The rail system in British Columbia stretches all the way across Canada to Nova Scotia. Passengers can hop on VIA Rail and travel from Edmonton to Prince Rupert (via Jasper); Victoria to Courtenay; Vancouver to Edmonton via Kamloops and Jasper onwards to Toronto. The Whistler Mountaineer is a great option for scenic site seeing. The three hour journey runs between Vancouver and Whistler. Similarly the Rocky Mountaineer is a scenic two day travel between Vancouver and Banff and Calgary or between Whistler and Jasper. The season runs April to mid-October. Other tourist rail-lines in BC include the Alberni Pacific Railway in Port Alberni, that runs on former Esquimalt and Nanaimo Railway trackage. The Kettle Valley Steam Railway runs out of Summerland on the last remaining portion of the famous Kettle Valley Railway. The Kamloops Historical Railway runs over the Kelowna Pacific, CN, and CPR. The White Pass and Yukon Route operate out of Skagway, AL and northern BC. Amtrak in the US runs from Seattle to Vancouver. Within Vancouver you can take the Skytrain a mostly elevated rapid transit system that connects the city centre with eastern suburbs. There are two lines, the Expo and Millennium. Notable SkyTrain stations in Vancouver include: Broadway/Commercial Drive - Accesses the restaurants of Commercial Drive in East Vancouver; Burrard and Granville - Most convenient for accessing the shopping areas in the City Center; Waterfront Station - Meeting point of the SkyTrain, SeaBus, numerous commuter and rapid bus routes and the commuter rail West Coast Express. It is also at the entrance to Gastown and is right next to the Canada Place Convention Centre/Cruise Ship Terminal facilities. A new Skytrain line to the airport is set to open late 2009.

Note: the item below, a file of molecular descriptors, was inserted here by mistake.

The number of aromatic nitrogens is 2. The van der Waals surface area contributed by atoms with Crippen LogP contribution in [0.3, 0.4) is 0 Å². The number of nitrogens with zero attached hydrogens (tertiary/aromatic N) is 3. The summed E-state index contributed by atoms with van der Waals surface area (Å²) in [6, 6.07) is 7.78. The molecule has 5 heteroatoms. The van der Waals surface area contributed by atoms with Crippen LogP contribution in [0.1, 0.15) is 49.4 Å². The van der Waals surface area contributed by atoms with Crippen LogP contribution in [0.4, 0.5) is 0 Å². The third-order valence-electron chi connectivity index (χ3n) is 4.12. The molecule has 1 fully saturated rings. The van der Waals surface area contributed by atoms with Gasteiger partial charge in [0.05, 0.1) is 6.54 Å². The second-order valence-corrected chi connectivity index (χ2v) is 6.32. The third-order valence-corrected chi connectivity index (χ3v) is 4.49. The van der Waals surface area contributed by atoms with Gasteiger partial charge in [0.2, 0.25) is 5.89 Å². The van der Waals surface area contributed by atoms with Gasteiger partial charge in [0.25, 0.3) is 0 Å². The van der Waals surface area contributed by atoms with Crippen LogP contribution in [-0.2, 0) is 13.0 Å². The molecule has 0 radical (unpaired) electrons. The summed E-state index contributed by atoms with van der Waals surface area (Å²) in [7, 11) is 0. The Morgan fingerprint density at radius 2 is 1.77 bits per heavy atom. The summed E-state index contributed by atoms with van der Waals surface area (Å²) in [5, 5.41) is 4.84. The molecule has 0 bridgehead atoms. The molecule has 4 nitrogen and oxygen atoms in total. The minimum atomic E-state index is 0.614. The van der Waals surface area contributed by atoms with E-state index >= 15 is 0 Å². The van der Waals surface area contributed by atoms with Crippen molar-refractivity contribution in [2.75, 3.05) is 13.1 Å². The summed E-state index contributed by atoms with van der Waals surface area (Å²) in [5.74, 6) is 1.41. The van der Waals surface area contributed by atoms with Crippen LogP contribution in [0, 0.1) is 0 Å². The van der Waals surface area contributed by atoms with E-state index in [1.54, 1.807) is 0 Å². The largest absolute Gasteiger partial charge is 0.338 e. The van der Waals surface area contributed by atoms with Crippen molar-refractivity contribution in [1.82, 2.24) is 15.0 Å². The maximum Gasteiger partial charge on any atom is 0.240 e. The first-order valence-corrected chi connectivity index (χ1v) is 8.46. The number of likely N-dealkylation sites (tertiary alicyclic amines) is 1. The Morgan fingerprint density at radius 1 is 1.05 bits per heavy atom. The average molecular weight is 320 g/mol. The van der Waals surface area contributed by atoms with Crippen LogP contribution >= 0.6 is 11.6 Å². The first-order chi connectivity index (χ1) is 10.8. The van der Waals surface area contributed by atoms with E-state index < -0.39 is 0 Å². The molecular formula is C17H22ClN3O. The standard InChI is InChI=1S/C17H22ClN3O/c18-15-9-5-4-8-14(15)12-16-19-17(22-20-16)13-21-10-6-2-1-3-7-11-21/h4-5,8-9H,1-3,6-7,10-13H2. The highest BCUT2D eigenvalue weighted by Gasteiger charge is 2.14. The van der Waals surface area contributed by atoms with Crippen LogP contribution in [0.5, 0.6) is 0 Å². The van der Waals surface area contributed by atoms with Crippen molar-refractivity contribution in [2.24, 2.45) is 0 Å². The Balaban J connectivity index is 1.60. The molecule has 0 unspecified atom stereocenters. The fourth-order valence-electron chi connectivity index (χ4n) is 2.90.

British Columbia by Ferry

British Columbia is well served by ferries given its remarkable location. The main port is found in Vancouver, which is an international port sailing to the far East across the Pacific Ocean and ports on the US’ northwestern coast including Alaska. Ferry services link three points on Vancouver Island with Vancouver’s north (Horseshoe Bay) and south terminals on the mainland. You can travel by ferry from Vancouver’s city centre to Victoria’s city centre or take the Seabus, an aquatic bus operating daily crossing the Burrard Inlet. Ferries taking passengers around False Creek are also popular. BC Ferries operate a total of 25 routes from 46 ports throughout British Columbia. The highlight trip is considered a scenic,15-hour, one-way, daylight voyage from Port Hardy on the northern tip of Vancouver Island up the Inside Passage to Prince Rupert, and then crossing from Prince Rupert to the Queen Charlotte Islands. Catamarans service Victoria and Seattle daily.